The proportion of trials ending prematurely has been decreasing steadily over the past decade. Our exclusive analysis shows that the clinical trial termination rate has fallen from 10.6% in 2010 to 4.7% in 2021. Such a trend can partly be the result of technology applications, digitisation, and changes in the trial space as decentralised clinical trial (DCT) elements are being incorporated more frequently into studies, says Priya Nair, senior clinical trial analyst at GlobalData. “A lot of DCT measures that are coming into place can help to overcome previous issues of enrolment, supply chain, or business measures,” she adds.

Nair explains that sponsors are also focusing more on finding sites or CROs that are most appropriate for them and their trials. This includes specialist patient recruitment companies that help sponsors find the right patients before they consider terminating a trial, says Leanne Keem, head of operations and client relationships at Innovative Trials.

An ongoing trial terminates or is deemed as “terminated” when it stops recruiting or enrolling participants and will not start again. Clinical Trials Arena has established an exclusive taxonomic approach involving a review of thousands of drug trial public records to analyse different termination trends. Over 10 years of publicly available information and curated data were analysed in the Clinical Trials Database by GlobalData, the parent company of Clinical Trials Arena.

Terminations led by low accrual rates

The analysis shows that low accrual rate has been the most common termination reason from 2010 to 2021, comprising 25.4% of all terminated trials. Other reasons for termination were lack of efficacy (7.3%), adverse events (3.9%), business or strategic decisions (3.6%), financial (3.4%), and product discontinuation (2.7%).

Aside from a one-off increase in 2020 likely due to the Covid-19 pandemic, the rate of trial termination due to low accrual has been decreasing since 2010, reaching a lowest of 15.4% in 2019.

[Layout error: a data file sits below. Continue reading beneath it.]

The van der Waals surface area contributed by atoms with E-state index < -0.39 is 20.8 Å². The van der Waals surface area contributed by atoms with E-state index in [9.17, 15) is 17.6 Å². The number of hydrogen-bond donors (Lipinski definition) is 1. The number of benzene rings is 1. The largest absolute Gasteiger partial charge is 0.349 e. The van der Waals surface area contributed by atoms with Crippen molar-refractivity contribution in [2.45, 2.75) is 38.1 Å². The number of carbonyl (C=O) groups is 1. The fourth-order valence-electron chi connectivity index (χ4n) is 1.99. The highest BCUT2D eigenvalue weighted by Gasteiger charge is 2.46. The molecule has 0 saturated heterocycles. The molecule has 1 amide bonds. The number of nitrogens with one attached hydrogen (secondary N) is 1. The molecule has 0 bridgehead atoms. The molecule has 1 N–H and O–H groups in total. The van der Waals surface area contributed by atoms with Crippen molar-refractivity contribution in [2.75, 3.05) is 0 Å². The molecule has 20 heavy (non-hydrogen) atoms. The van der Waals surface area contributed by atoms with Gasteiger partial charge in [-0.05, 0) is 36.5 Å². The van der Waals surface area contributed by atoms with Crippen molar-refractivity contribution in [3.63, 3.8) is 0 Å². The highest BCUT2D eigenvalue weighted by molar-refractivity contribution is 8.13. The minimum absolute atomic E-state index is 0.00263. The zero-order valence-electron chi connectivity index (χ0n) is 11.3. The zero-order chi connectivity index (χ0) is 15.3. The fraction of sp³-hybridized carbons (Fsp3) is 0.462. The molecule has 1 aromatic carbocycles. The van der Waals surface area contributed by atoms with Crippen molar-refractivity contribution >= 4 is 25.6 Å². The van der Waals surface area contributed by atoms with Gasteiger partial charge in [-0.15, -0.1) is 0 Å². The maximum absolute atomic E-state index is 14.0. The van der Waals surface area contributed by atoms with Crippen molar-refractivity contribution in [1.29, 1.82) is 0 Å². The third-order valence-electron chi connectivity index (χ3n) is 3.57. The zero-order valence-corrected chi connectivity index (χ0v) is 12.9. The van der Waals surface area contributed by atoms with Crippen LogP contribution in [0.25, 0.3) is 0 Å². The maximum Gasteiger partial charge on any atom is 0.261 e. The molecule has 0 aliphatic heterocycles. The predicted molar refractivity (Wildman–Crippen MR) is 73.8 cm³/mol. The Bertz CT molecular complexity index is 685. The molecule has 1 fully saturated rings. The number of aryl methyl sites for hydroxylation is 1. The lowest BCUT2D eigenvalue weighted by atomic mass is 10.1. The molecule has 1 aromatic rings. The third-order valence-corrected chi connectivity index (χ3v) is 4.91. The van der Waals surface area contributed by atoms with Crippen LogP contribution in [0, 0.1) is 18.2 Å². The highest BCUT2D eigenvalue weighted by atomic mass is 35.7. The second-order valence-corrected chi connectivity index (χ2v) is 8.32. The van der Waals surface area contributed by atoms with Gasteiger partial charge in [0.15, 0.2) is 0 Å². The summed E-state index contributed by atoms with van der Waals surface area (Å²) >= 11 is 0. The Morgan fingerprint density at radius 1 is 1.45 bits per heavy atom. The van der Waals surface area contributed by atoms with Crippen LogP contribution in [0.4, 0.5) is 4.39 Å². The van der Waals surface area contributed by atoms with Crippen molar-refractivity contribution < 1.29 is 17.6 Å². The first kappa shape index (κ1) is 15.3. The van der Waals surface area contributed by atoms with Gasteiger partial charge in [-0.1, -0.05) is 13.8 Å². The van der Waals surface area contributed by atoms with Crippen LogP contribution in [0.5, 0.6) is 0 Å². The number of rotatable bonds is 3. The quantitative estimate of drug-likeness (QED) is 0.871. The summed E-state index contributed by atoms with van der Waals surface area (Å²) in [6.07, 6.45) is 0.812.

The decreasing prevalence of low accrual rate as a reason for termination may be a result of the more extended use of technology-aided solutions that make it easier for sites to recruit patients. Certain decentralisation aspects, such as home technology and certain tracking systems, make it easier to bring the trial closer to the patient and monitor them more closely, Nair notes.

Gabriele Brambilla, CEO of advisory firm Alira Health , says that social media has also played an important role in improving patient engagement, something that has slowly developed over the past few decades in the industry. “Now there is a new strategy and philosophy of involving patients much sooner, which creates a higher interest in participating in the study,” he adds.

There has been an increase in patient education and empowerment, Keem says. For example, sponsors put more effort and resources within the communities with the sole purpose of creating awareness to clinical trials and dispelling common myths, especially if sponsors are targeting diverse populations, she adds.

Oncology hit hardest by terminations

When it comes to therapy areas and recruitment, 32.6% of all terminated trials due to low accrual rate are in oncology, followed by central nervous system (CNS) with 14.2%. The complexity of the disease and clinical trial designs put a burden on recruitment. Keem says that oncology and CNS clinical trials focus on specific mutations, lines of treatment, or biomarkers in patients. Tight inclusion criteria shrink the pool of eligible patients, she adds.